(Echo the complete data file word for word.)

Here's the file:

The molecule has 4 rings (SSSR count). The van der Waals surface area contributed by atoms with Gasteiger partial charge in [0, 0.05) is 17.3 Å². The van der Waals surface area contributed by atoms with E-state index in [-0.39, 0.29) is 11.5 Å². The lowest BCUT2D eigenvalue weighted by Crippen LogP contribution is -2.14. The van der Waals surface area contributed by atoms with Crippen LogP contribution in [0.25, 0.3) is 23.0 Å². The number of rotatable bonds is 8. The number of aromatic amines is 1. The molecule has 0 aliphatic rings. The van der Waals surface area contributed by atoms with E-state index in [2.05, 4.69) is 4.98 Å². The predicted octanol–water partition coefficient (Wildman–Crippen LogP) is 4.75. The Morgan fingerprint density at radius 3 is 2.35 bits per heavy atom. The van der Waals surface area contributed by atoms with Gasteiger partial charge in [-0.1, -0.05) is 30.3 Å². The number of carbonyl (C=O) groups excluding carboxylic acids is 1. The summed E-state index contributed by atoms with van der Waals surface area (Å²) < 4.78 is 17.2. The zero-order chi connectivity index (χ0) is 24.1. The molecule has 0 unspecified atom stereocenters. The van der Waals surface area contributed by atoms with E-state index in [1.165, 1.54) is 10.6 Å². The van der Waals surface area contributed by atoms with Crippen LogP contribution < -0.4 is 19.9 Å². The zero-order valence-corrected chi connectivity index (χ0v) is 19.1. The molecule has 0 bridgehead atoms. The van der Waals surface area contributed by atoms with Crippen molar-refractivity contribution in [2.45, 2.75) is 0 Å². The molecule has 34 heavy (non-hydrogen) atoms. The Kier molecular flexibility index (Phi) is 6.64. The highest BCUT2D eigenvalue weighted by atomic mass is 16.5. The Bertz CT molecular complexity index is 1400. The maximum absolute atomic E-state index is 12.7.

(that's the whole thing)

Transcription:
The molecule has 4 rings (SSSR count). The van der Waals surface area contributed by atoms with Gasteiger partial charge in [0, 0.05) is 17.3 Å². The van der Waals surface area contributed by atoms with E-state index in [-0.39, 0.29) is 11.5 Å². The lowest BCUT2D eigenvalue weighted by Crippen LogP contribution is -2.14. The van der Waals surface area contributed by atoms with Crippen LogP contribution in [0.25, 0.3) is 23.0 Å². The number of rotatable bonds is 8. The number of aromatic amines is 1. The molecule has 0 aliphatic rings. The van der Waals surface area contributed by atoms with E-state index in [2.05, 4.69) is 4.98 Å². The predicted octanol–water partition coefficient (Wildman–Crippen LogP) is 4.75. The Morgan fingerprint density at radius 3 is 2.35 bits per heavy atom. The van der Waals surface area contributed by atoms with Gasteiger partial charge in [-0.1, -0.05) is 30.3 Å². The number of carbonyl (C=O) groups excluding carboxylic acids is 1. The summed E-state index contributed by atoms with van der Waals surface area (Å²) < 4.78 is 17.2. The zero-order chi connectivity index (χ0) is 24.1. The molecule has 0 unspecified atom stereocenters. The van der Waals surface area contributed by atoms with E-state index in [1.165, 1.54) is 10.6 Å². The van der Waals surface area contributed by atoms with Crippen LogP contribution < -0.4 is 19.9 Å². The zero-order valence-corrected chi connectivity index (χ0v) is 19.1. The molecule has 0 bridgehead atoms. The van der Waals surface area contributed by atoms with Crippen molar-refractivity contribution in [2.45, 2.75) is 0 Å². The molecule has 34 heavy (non-hydrogen) atoms. The Kier molecular flexibility index (Phi) is 6.64. The highest BCUT2D eigenvalue weighted by atomic mass is 16.5. The Bertz CT molecular complexity index is 1400. The maximum absolute atomic E-state index is 12.7.